Q: The current City Council Agenda contains the following item: “DISCUSSION AND POTENTIAL ACTION ITEMS. Introduce and Waive the First Reading of One of the Three Ordinances Relating to Establishing Rates for Water Service Fees.” Here is the problem. We are not being allowed to comment about this item at all, even though it has been on multiple Agenda’s and postponed multiple times. The City Attorney says we can’t comment on it because the Prop 218 hearing has been closed and no further comments can be taken. That would have been fine if they had voted on the day they closed the hearing, but they didn’t. The vote has been delayed again and again. I don’t want to comment on the RATES themselves. I want to comment on the “foot dragging” by certain City Council members. I’m not allowed to say anything during “Public Comments” because it is on the Agenda. But when it comes up on the Agenda, I am not allowed to tell the Council to “get their act together and VOTE already” because the Prop 218 hearing has closed. Something doesn’t seem right here.
A: I understand your frustration. Unfortunately, it is possible for legislative bodies to prevent public comment on an item, but only under a very limited exception. As you seem to know, the Brown Act requires that legislative bodies provide an opportunity for members of the public to address the body on any items on the agenda. Gov’t Code § 54954.3 ((“Every agenda for regular meetings shall provide an opportunity for members of the public to directly address the legislative body on any item of interest to the public, before or during the legislative body’s consideration of the item, that is within the subject matter jurisdiction of the legislative body, provided that no action shall be taken on any item not appearing on the agenda….”). As noted, there is one exception to this general rule. If an item has already been considered by a committee, composed exclusively of members of the legislative body, at a public meeting wherein the public were afforded the opportunity to address the committee on the item, before or during the committee’s consideration of the item, the legislative body need not provide an opportunity for members of the public to address the body on that particular item in subsequent meetings. Gov’t Code § 54954.3. This exception does not apply, however, if the item has been substantially changed since the committee heard the item. Gov’t Code § 54954.3. From the information in your submission, it is not entirely clear whether this exception would apply. If it does not, then the legislative body is required to provide the public with the opportunity to address the body on that item.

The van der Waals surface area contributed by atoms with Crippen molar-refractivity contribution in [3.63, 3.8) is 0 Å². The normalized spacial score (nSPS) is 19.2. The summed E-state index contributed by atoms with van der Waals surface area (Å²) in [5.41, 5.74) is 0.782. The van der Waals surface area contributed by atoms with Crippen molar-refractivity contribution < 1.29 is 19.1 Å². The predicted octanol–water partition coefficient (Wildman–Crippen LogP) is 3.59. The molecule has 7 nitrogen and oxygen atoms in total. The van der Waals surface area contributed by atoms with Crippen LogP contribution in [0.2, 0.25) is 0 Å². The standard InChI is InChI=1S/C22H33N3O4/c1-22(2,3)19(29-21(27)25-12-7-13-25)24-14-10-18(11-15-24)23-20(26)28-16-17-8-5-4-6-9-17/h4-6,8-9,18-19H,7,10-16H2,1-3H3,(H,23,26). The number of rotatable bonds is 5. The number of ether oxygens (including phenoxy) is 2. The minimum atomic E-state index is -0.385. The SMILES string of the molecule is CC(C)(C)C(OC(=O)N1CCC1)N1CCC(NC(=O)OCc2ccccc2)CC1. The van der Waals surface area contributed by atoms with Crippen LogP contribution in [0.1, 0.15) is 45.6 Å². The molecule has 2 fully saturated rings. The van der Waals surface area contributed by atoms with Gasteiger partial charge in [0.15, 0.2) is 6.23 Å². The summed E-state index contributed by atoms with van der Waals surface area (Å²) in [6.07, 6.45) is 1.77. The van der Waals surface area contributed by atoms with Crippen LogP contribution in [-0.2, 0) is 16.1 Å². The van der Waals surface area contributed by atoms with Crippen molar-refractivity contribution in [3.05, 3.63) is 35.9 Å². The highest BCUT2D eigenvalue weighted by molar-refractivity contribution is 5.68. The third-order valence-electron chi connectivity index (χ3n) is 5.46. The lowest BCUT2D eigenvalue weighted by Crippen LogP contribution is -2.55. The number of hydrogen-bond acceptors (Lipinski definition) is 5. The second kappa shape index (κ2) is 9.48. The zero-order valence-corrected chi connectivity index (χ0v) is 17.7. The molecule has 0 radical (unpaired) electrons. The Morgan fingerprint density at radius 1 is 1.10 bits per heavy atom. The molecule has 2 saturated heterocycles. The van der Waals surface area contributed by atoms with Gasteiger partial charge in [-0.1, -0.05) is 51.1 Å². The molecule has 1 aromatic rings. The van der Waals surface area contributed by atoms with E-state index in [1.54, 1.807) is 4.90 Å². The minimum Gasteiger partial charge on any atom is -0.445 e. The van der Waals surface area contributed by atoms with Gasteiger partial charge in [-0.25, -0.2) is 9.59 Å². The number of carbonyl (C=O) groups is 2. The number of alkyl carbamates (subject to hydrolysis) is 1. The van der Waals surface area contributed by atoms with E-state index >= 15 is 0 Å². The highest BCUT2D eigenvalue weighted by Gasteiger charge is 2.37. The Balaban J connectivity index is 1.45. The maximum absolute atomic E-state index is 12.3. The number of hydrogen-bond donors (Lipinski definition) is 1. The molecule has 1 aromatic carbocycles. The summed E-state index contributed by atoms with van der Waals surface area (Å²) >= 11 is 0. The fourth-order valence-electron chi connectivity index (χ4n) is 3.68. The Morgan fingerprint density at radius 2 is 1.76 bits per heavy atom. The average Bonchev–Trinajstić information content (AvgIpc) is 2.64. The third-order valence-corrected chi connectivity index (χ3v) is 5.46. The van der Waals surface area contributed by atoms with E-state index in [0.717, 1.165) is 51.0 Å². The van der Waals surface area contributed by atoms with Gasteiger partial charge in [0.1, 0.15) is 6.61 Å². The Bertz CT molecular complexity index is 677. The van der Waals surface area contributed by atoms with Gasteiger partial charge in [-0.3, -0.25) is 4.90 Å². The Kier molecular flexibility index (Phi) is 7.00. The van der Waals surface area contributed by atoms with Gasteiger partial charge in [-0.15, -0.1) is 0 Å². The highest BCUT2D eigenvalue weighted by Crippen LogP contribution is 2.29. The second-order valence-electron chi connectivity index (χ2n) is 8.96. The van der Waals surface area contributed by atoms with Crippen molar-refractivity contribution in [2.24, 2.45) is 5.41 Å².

If you determine that a violation of the Brown Act occurred, the Act provides the public with certain remedies. First, you may seek to void an action taken at such meeting. The requirements for taking such an action require you to seek to have the agency “cure and correct” the action taken at the improperly held meeting, and then bring a lawsuit if they do not. The requirements are very specific, they have very short deadlines, and they are generally strictly enforced. Generally speaking, the demand must be made within 90 days from the date the action is taken (but the demand must be made within 30 days if there is a violation of the agenda requirements set forth in Section 54954.2 — which sounds to be the case here). If the legislative body fails to correct the action within the requisite time period, you must file the lawsuit within 15 days. Please see the provisions of California Government Code 54960.1 regarding the particulars of the timeline.
In the alternative, you may consider filing an action for injunctive or declaratory relief. This alternative remedy is available for the purpose of stopping or preventing violations or threatened violations under California Government Code section 54960, but this type of action will not have the effect of voiding the action. The procedures and time limitations set forth in Section 54960.1 do not apply to Section 54960. Ingram v. Flippo, 74 Cal. App. 4th 1280, 1288, 1290 (1999). CFAC’s website contains a link to the statute for your reference (see http://www.cfac.org/content/index.php/cfac-meetings/index/).